12. MAN it's been a while since I've been here because of school and work. In any case I thought you guys might like my latest project: another German großes Messer, which has inadvertently become my favorite style of sword to make. This one was designed with cutting power in mind, and the construction of the hilt was kept as rugged and tight-fitting as possible; both the guard and pommel had to be beaten on with a sledge hammer. The heat treatment of the blade was tested by cutting down saplings after which the blade required neither straightening nor resharpening, and the edge was frequently buried in logs while the sword was being made just for the fun of it. The design was closely modeled after numerous historical examples, including its tang which tapers toward the blade and its Nagel to protect the wielder's hand. The end result is a broad, rigid blade that is also relatively thin and very light and fast. Specs: Weight: 1lb 15.2oz (885g) Weight with Sheath: 2lb 14.0oz (1304g) Overall Length: 29 7/8" (759mm) Blade Length: 24" (610mm) Grip Length: 3 7/16" (87.3mm) Blade Width at Guard: 1 5/8" (41.75mm) Blade Width at Widest Point: 1.91" (48.6mm) Blade Thickness at Guard: 0.182" (4.63mm) Blade Thickness at Tip: 0.076" (1.94mm) Point of Balance: 4 1/4" (108mm) from guard Center of Percussion: 15 1/4" (387.35mm) from guard Forward Pivot Point: 13" (330mm) from guard Aft Pivot Point: 9" (229mm) from guard Blade Material: 5160 Guard & Pommel Material: Mild Steel Grip Material: Padauk Pics: A.J.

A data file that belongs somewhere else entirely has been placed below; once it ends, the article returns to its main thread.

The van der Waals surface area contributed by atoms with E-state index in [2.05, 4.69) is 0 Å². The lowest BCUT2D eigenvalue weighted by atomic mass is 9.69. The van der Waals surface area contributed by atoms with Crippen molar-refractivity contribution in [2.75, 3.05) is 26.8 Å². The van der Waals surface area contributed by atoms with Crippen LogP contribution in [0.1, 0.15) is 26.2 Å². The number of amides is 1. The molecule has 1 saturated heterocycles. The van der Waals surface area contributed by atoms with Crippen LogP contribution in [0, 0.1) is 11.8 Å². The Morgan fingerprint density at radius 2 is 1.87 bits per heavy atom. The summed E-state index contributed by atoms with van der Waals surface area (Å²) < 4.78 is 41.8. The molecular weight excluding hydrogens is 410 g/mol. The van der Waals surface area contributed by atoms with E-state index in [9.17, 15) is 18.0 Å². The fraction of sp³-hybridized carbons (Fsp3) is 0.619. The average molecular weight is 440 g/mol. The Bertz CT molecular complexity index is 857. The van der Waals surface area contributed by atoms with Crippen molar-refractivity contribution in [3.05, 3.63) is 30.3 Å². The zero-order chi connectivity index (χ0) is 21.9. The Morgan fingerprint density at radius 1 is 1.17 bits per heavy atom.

13. Really cool. I love the pattern on that blade...
  14. Had to think for a while on which one I liked more. I'm going to go with the first, purely because the "random" pattern in the blade looks like leaves to me, and combined with the burl makes for an extremely harmonious whole. Regardless, stellar work on both! Whenever I see you've posted something new I always bring out my bib... I swear when I get back to the states I'm printing out pictures of every knife you've shown us and pinning them up as as a reminder of what's possible. Might just give me a kick in the rear!
  15. I've done the propane torch thing and also found that it works okay. You really do have to watch the colors, but I've gotten some pretty good flexibility from it. Also the book is right; removing from temper and quenching to cool it down shouldn't hurt any. The steel has to undergo a shift in crystalline structure in order for it to be hardenable, which is what you're doing at the critical temperature ranges.